Price wars vs value adds

2013-02-01 11:02
Guest want a broader experience during a stay as well as feeling it was money well spent. Group Operations Manager for Premier Hotels & Resorts takes a look at how this can be done. Price wars are not the answer. Offering added value instead of lower prices creates a stronger value perception and a vitally better bottom line.

Today’s marketplace is incredibly competitive. In July 2011, analysis by PwC predicted that the average annual occupancy rates in five-star hotels would remain below 45% till 2015 and that average room rates would be R2 200 -increasing by between R25 and R100 per year.

One of the theoretical (and perhaps true) reasons for this is that global recession, increasing fuel costs and the subsequent increase in basic consumer goods have lead to cost cutting far and wide – whatever the income group.

Customers are cautious and budget oriented. Money is spent with a plan and a very definitive outcome in mind 

In response to this landscape, the last couple of years have seen a surprising price war strategy taking place - from the top down.

In a Fin24 article on 16 September 2012, Joop Demes, chief executive of Pam Golding Hospitality was quoted as saying that ”the discount on five-star hotels’ daily rates for rooms is 19.4%, that on four stars 19.9% and that on three stars 12.2%. The discount is calculated by extrapolating the average 2008 room tariffs using the inflation yardstick of 6% a year, and comparing it with current average room tariffs”.
And while the solution may seem a dynamic or aggressive price strategy, in reality it is creating a towering pinnacle where the five-star level discounting is forcing down the tariffs of other levels – resulting in an unsteady and ready-to- topple leaning tower of Pisa.

At Premier Hotels & Resorts, we have always believed that sustainability has nothing to do with price and everything to do with service, convenience and added value. Many have scoffed over the years, but we stick by our philosophy and I’ve detailed more below.

Adding value vs lower prices

In challenging economic times hotels should avoid price wars that could potentially lead to the decline of the one-two and three star properties that will hugely impact on the hospitality landscape AND they should be fiercely protecting their brand. 

Our answer to the conundrum of the bottom line versus affordability is to add value as opposed to slashing prices.  Added value can be defined as the enhancement of the value offering.  It is about giving your customer that much more for their Rand and it is about broadening their experience in your hotel so that they believe their money has been well spent. 

Discounted pricing on the other hand corrodes the brand while lowering bottom line margins.  Some will debate that the best way to increase occupancy is to create a demand through discounted pricing.  But discounting does not create a demand or offer medium or long term value, in fact, I believe that it sets a dangerous precedent.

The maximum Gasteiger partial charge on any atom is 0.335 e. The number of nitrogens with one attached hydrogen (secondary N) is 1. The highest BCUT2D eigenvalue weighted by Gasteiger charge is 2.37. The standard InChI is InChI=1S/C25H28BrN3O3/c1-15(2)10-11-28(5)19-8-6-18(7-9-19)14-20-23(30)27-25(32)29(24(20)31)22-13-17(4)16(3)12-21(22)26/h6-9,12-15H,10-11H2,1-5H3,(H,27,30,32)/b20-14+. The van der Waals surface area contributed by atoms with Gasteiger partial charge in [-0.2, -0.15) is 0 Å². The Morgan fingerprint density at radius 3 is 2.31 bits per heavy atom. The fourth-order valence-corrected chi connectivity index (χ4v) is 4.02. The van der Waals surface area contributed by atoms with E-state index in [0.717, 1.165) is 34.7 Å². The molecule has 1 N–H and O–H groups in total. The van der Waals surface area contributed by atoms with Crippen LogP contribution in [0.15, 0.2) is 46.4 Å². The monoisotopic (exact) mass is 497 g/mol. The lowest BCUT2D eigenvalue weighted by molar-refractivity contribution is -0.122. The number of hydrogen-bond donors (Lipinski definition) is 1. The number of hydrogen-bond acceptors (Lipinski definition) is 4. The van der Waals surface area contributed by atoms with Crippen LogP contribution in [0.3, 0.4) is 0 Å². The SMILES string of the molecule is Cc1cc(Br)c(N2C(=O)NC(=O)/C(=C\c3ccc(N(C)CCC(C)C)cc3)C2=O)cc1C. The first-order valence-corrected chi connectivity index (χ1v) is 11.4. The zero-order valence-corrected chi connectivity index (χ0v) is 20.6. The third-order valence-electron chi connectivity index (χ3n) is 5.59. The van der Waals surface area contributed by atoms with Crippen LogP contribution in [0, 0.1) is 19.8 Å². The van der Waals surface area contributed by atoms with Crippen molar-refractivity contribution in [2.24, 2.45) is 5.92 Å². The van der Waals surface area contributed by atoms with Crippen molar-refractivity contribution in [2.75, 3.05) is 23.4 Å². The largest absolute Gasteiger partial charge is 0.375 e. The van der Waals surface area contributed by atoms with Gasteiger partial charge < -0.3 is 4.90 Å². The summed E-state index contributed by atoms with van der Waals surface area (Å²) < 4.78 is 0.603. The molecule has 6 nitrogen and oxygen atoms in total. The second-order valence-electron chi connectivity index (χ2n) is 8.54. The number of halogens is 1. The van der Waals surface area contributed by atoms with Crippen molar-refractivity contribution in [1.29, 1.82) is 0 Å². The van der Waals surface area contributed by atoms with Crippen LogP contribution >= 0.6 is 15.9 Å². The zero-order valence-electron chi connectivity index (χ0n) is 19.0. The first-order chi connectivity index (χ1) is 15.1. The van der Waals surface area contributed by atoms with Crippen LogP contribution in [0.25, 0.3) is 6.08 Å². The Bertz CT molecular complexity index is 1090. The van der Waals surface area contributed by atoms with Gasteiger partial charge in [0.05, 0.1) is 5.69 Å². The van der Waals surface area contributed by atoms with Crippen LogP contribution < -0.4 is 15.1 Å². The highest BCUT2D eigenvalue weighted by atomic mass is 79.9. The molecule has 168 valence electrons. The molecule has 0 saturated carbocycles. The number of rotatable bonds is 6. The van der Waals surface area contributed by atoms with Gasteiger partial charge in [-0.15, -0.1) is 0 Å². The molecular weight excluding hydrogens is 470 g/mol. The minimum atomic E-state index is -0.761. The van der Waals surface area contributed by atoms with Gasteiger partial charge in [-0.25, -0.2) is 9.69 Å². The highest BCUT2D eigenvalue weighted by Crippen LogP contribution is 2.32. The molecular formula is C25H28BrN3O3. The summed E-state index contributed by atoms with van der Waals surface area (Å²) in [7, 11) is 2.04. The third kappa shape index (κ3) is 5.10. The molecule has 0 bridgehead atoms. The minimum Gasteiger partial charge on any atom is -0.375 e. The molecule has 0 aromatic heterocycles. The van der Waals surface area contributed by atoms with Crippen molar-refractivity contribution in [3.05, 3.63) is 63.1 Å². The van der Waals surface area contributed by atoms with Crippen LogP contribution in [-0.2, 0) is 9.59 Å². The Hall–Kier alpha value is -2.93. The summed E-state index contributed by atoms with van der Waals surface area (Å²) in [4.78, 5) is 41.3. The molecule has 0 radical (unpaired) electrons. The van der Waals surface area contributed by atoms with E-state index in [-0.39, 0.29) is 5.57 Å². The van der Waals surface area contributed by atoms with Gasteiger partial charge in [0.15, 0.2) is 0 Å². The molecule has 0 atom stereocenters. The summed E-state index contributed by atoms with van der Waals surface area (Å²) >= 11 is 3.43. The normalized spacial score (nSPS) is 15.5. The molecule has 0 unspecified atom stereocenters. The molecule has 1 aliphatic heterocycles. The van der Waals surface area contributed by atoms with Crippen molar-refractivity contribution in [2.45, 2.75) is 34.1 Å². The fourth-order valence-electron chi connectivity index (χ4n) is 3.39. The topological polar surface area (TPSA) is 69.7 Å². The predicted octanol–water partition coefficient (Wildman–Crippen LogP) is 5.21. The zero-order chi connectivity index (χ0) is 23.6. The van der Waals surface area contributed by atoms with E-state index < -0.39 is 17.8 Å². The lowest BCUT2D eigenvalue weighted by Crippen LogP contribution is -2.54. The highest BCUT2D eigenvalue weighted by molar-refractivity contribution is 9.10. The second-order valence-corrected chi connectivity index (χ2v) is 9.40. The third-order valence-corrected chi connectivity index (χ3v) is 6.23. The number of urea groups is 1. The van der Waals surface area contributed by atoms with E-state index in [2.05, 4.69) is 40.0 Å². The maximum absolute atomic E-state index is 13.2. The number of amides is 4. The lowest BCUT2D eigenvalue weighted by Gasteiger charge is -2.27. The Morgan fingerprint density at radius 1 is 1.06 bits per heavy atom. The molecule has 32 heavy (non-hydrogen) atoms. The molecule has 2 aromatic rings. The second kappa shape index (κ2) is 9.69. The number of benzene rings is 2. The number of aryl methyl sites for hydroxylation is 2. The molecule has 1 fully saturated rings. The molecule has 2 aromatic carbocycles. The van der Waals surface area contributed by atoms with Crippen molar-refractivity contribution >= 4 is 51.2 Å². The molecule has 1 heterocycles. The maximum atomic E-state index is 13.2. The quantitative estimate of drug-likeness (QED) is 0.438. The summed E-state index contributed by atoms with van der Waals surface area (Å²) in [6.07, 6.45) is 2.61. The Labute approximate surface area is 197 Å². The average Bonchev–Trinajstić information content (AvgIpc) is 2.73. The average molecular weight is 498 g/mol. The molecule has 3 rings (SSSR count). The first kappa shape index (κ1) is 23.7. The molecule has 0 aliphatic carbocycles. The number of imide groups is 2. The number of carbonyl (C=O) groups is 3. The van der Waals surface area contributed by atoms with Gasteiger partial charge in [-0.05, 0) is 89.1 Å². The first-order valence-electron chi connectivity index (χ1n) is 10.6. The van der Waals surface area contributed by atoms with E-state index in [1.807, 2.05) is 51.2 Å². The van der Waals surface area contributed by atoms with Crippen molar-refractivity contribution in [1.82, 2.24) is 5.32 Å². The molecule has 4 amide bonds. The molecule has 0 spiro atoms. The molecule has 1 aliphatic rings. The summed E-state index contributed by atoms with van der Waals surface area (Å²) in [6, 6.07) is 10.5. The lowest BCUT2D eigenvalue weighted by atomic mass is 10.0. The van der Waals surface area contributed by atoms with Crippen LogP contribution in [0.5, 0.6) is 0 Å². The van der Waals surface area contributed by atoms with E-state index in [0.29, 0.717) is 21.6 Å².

It is about customer you want, not the one you need.

An article by Connor Kenny in talks about why price strategies are a bad idea and, interestingly, why aggressive discounting puts you in a position where your brand is perceived to be for ‘everyone’.  The author suggests that hotels need to look for more of the customers they like and for less of the ‘bargain-hunter’.  Kenny says this can be done by asking the following questions:

What do we offer?
Who is our offer for?
What do we have that makes us different?
What makes us unique?
What is the personality of our business and lastly,
Why should the customer pick us?

All very vital questions when looking at how to offer added value in order to attract the customers you want whilst retaining brand integrity.

So what is added value?

Added value can take many forms.  At Premier Hotels and Resorts we offer various extras including add-ons to our conference packages, spa deals, inclusive meals and various promotional deals (3 nights for the price of 2 type deals) and we are in discussions with possible brand partners with whom we can develop package deals.  These deals will include flights, accommodation, meals and entertainment.  Packages are a powerful way to package a complete solution for your customer – who then has little reason to shop around

The same article in talks very succinctly about a brand defining their ‘high-impactables’.  This is a great way of saying that hotels should look at what they can offer that has a high impact but is low cost and ultimately a win-win for everyone i.e, the customer feels that they have got more bang for their buck and the hotel’s bottom line has not been compromised.

Driving demand

So is discounting ever ok? A white paper published by Sara Duggan from TravelCLICK Inc. talks about ‘responsible discounting’ which she lists as ‘discounting through strategies that drive demand but don’t lock you in.’ She quite rightly points out that discounting in isolation will not drive demand and will only hurt the brand and decrease margins.

In a recession there has to be a give and take but it is also important to retain perspective.  While customers do not have as much money to spend, they are still travelling. So through responsible management that does not discount in isolation but rather looks at strategic ways to add value, hotels will be able to manage their occupancy in a beneficial and long-term sustainable manner.

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